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    #1

    I've got to be to work vs I've got to be at work

    "I've got to be to work in less than an hour."

    Shouldn't it be "....at work...."?

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    #2

    Re: I've got to be to work vs I've got to be at work

    Yes.

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    #3

    Re: I've got to be to work vs I've got to be at work

    Why would a person say that? Is that a regionalism?

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    #4

    Re: I've got to be to work vs I've got to be at work

    Who said it? In what context did you encounter it?

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    #5

    Re: I've got to be to work vs I've got to be at work

    It's from a new American series titled "The Americans". It's about KGB moles operating on US soil during the Cold War. A couple of kids are hitchking. A guy who's driving by pulls over and asks where they are headed. The kids kind of don't know if they should accept a ride from a stranger. The guy says "Well, listen I don't have a hole lot of time folks. I('ve) gotta be to work...well in less than an hour."

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    #6

    Re: I've got to be to work vs I've got to be at work

    He doesn't care whether he's speaking grammatically or not.

  1. BobK's Avatar
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    #7

    Re: I've got to be to work vs I've got to be at work

    Quote Originally Posted by ostap77 View Post
    "I've got to be to work in less than an hour."

    Shouldn't it be "....at work...."?
    Quote Originally Posted by ostap77 View Post
    Why would a person say that? Is that a regionalism?
    Yes. In Ireland, for example, I've heard a native speaker say 'It's to work I am'. In the 19th and early 20th centuries, much of the population of Ireland migrated to the USA. Your American speaker may have had that background. But Ireland may not be the only source (in fact, I'm pretty sure it isn't ).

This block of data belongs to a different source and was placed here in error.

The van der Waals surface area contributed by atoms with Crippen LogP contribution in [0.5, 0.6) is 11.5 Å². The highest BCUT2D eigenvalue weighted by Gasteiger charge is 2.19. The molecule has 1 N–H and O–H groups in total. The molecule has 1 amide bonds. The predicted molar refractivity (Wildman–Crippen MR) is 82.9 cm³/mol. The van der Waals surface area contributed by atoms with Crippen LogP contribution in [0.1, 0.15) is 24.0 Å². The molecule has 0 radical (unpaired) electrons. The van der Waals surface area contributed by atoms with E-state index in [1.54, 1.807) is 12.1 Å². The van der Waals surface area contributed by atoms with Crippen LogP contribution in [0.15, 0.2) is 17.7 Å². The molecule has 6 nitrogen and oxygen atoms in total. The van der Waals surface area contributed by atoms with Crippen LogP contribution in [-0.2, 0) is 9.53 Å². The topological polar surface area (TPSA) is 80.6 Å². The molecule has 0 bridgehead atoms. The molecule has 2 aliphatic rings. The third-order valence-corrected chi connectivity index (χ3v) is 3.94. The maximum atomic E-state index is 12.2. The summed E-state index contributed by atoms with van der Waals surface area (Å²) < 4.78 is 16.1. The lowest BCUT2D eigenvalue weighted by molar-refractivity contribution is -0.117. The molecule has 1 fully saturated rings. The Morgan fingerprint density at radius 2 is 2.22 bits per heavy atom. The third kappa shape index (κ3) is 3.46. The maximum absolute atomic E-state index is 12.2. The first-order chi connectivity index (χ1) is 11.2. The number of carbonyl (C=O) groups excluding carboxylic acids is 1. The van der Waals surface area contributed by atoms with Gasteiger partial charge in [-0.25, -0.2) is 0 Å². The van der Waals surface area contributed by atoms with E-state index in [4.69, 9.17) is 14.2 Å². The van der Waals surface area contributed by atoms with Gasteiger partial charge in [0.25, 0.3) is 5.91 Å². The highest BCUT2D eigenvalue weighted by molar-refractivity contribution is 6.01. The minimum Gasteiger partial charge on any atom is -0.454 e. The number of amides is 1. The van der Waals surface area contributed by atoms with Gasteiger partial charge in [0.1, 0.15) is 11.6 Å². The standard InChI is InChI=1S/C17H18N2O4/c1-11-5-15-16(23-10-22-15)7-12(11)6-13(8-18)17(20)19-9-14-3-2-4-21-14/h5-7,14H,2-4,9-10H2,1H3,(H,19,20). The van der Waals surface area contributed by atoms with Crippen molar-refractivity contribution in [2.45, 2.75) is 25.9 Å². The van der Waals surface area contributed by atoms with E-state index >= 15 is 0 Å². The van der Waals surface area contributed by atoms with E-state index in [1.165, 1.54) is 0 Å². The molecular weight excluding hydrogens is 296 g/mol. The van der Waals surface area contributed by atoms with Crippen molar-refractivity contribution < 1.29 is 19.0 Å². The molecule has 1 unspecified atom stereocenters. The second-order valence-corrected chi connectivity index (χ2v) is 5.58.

b

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    #8

    Re: I've got to be to work vs I've got to be at work

    Grammatically, it should be either "I've got to get to work ..." or "I've got to be at work ...". However, as we've said here many times, TV and film dialogue, and music lyrics, should not be relied upon as examples of great English.
    Last edited by emsr2d2; 08-Mar-2013 at 16:05.

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    #9

    Re: I've got to be to work vs I've got to be at work

    Quote Originally Posted by BobK View Post
    Yes. In Ireland, for example, I've heard a native speaker say 'It's to work I am'. In the 19th and early 20th centuries, much of the population of Ireland migrated to the USA. Your American speaker may have had that background. But Ireland may not be the only source (in fact, I'm pretty sure it isn't ).

    b
    In the Irish language "ag" means "to" or "at" depending on the context. So, "ag obair" can mean "at work" or "to work". "Bheith ag obair agam" (I am at work) literally is "The state/condition of being at/to work is mine/with me".

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    #10

    Re: I've got to be to work vs I've got to be at work

    The speaker who said that evidently had some southern background. He also said " Y'all ever hitchhiked?"

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